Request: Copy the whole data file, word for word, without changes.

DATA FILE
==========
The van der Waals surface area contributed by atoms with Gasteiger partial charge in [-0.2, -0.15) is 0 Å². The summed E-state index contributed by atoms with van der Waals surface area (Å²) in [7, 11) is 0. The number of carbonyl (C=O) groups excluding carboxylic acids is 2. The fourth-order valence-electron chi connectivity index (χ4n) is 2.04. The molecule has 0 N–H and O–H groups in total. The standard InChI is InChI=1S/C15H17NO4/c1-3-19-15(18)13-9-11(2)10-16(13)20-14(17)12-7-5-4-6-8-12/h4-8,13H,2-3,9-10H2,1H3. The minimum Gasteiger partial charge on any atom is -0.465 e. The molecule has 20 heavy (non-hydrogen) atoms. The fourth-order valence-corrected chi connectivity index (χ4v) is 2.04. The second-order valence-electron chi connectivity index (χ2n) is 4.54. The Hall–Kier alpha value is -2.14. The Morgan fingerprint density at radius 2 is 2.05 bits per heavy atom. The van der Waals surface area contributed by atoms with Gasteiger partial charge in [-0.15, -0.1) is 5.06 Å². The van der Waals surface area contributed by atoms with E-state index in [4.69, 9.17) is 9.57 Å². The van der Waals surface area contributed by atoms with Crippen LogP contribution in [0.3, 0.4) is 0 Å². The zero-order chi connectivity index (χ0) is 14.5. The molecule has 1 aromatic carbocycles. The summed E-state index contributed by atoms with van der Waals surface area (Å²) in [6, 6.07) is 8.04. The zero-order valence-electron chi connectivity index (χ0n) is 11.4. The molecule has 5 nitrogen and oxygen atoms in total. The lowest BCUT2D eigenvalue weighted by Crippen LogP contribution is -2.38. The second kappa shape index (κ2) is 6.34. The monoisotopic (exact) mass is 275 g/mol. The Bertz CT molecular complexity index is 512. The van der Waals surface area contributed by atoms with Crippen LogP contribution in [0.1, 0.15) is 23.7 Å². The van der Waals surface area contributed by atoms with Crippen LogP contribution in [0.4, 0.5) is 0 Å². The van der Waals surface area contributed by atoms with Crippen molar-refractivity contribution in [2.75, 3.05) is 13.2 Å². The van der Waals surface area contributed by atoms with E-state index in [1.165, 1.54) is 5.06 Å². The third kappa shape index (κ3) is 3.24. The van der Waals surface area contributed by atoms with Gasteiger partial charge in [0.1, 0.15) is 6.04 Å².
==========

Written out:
The van der Waals surface area contributed by atoms with Gasteiger partial charge in [-0.2, -0.15) is 0 Å². The summed E-state index contributed by atoms with van der Waals surface area (Å²) in [7, 11) is 0. The number of carbonyl (C=O) groups excluding carboxylic acids is 2. The fourth-order valence-electron chi connectivity index (χ4n) is 2.04. The molecule has 0 N–H and O–H groups in total. The standard InChI is InChI=1S/C15H17NO4/c1-3-19-15(18)13-9-11(2)10-16(13)20-14(17)12-7-5-4-6-8-12/h4-8,13H,2-3,9-10H2,1H3. The minimum Gasteiger partial charge on any atom is -0.465 e. The molecule has 20 heavy (non-hydrogen) atoms. The fourth-order valence-corrected chi connectivity index (χ4v) is 2.04. The second-order valence-electron chi connectivity index (χ2n) is 4.54. The Hall–Kier alpha value is -2.14. The Morgan fingerprint density at radius 2 is 2.05 bits per heavy atom. The van der Waals surface area contributed by atoms with Gasteiger partial charge in [-0.15, -0.1) is 5.06 Å². The van der Waals surface area contributed by atoms with E-state index in [4.69, 9.17) is 9.57 Å². The van der Waals surface area contributed by atoms with Crippen LogP contribution in [0.3, 0.4) is 0 Å². The zero-order chi connectivity index (χ0) is 14.5. The molecule has 1 aromatic carbocycles. The summed E-state index contributed by atoms with van der Waals surface area (Å²) in [6, 6.07) is 8.04. The zero-order valence-electron chi connectivity index (χ0n) is 11.4. The molecule has 5 nitrogen and oxygen atoms in total. The lowest BCUT2D eigenvalue weighted by Crippen LogP contribution is -2.38. The second kappa shape index (κ2) is 6.34. The monoisotopic (exact) mass is 275 g/mol. The Bertz CT molecular complexity index is 512. The van der Waals surface area contributed by atoms with Crippen LogP contribution in [0.1, 0.15) is 23.7 Å². The van der Waals surface area contributed by atoms with Crippen LogP contribution in [0.4, 0.5) is 0 Å². The van der Waals surface area contributed by atoms with Crippen molar-refractivity contribution in [2.75, 3.05) is 13.2 Å². The van der Waals surface area contributed by atoms with E-state index in [1.165, 1.54) is 5.06 Å². The third kappa shape index (κ3) is 3.24. The van der Waals surface area contributed by atoms with Gasteiger partial charge in [0.1, 0.15) is 6.04 Å².